Tuesday night’s primary election results in Missouri and Kansas will leave a trail of crumbs (or tears) for discerning voters that will shape storylines for the fall general election and the 2015 General Assembly in Jefferson City.
Here’s a list of what to watch for:
1) If the three-quarters cent sales tax for transportation fails in Missouri, Gov. Jay Nixon and lawmakers will be on the hook to find answers next year.
Lawmakers have consistently rejected toll roads and higher gasoline taxes. If the sales tax goes down in flames, a new solution will be needed, particulary when it comes to improving and expanding I-70.
As things stand now, the Missouri Department of Transportation has halted all new roads projects. And, officials say, by 2017 funding will dip below what’s needed to maintain the present system.
That situation demands answers that have proven elusive.
2) Likewise, if Kansas City voters south of the river wind up rejecting a streetcar taxing district Tuesday, Mayor Sly James and members of the City Council will face big decisions on how to expand the system.
As things stand now, the streetcar line under construction extends only 2.2 miles from Crown Center to the River Market.
That won’t cut it for a city that desperately wants to retain a major-league image.
The system will remain an unfinished piece of important business and an immense challenge for James, who continues to enjoy unusual popularity.
James has said he has no plans for another vote on the matter for at least a couple of years. That’s a problem because the future of federal funding remains so uncertain.
3) The percent of the vote that Kanas Sen. Pat Roberts garners Tuesday night. A total in the mid-50s will move him out of embarrassment territory in his battle against flawed tea partier Milton Wolf.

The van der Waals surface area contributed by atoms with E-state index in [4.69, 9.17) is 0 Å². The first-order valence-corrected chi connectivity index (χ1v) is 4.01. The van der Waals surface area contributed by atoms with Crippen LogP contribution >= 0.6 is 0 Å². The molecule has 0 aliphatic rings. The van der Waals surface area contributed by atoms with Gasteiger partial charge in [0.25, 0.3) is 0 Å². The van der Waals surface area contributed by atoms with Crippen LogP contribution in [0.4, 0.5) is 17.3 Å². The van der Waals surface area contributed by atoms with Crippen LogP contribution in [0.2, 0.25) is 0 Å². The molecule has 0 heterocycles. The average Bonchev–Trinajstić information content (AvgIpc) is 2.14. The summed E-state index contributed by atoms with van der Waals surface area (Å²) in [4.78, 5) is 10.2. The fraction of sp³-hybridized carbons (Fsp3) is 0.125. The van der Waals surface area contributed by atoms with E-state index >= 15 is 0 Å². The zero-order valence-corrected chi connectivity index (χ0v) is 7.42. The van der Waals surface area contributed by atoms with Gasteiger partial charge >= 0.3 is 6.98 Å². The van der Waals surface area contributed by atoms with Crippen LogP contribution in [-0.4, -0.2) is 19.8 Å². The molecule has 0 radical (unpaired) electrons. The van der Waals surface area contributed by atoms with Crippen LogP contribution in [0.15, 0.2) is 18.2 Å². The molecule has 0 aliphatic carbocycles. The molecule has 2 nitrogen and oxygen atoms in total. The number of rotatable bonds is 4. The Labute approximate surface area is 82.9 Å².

But if he’s under that total, the three-term senator will retain the walking-wounded tag assuming he advances to the fall election against an under-funded Democrat, Chad Taylor, and a well-funded independent, Greg Orman.
In particular, watch the western Kansas counties. That’s Roberts home turf, but his polling out west has been hovering in the 50-percent range. Roberts should be way above that.
4) In the GOP primary for Kansas governor, watch the percentage that the largely unknown Jennifer Winn gets in her bid against incumbent Sam Brownback.
Brownback will win. But the percentage Winn gets will indicate just how much dissatisfaction there is among Republicans with their governor whose re-election prospects have dimmed in recent months.
A recent SurveyUSA poll showed that almost four in 10 Republicans had abandoned Brownback.
5) The same applies to Kansas Secretary of State Kris Kobach, being challenged in the Republican primary by Scott Morgan.
Keep in mind that primary voters tend to be conservative. That should bolster both Brownback and Kobach.
6) Todd Tiahrt’s fate in Wichita. The former 4th District congressman is making a rare comeback attempt in a bid to reclaim his old seat.
Tiahrt lost a competitive GOP primary race for the U.S. Senate in 2010 after a long career as the Wichita-area House member.
He was an early favorite for the next Senate seat that comes open in Kansas. But all that is very much on the line Tuesday night as he battles incumbent Mike Pompeo in what amounts to a personal grudge match in Wichita.
Pompeo was the favorite heading into Tuesday night. If Tiahrt loses a second straight race, chances are his political career is over.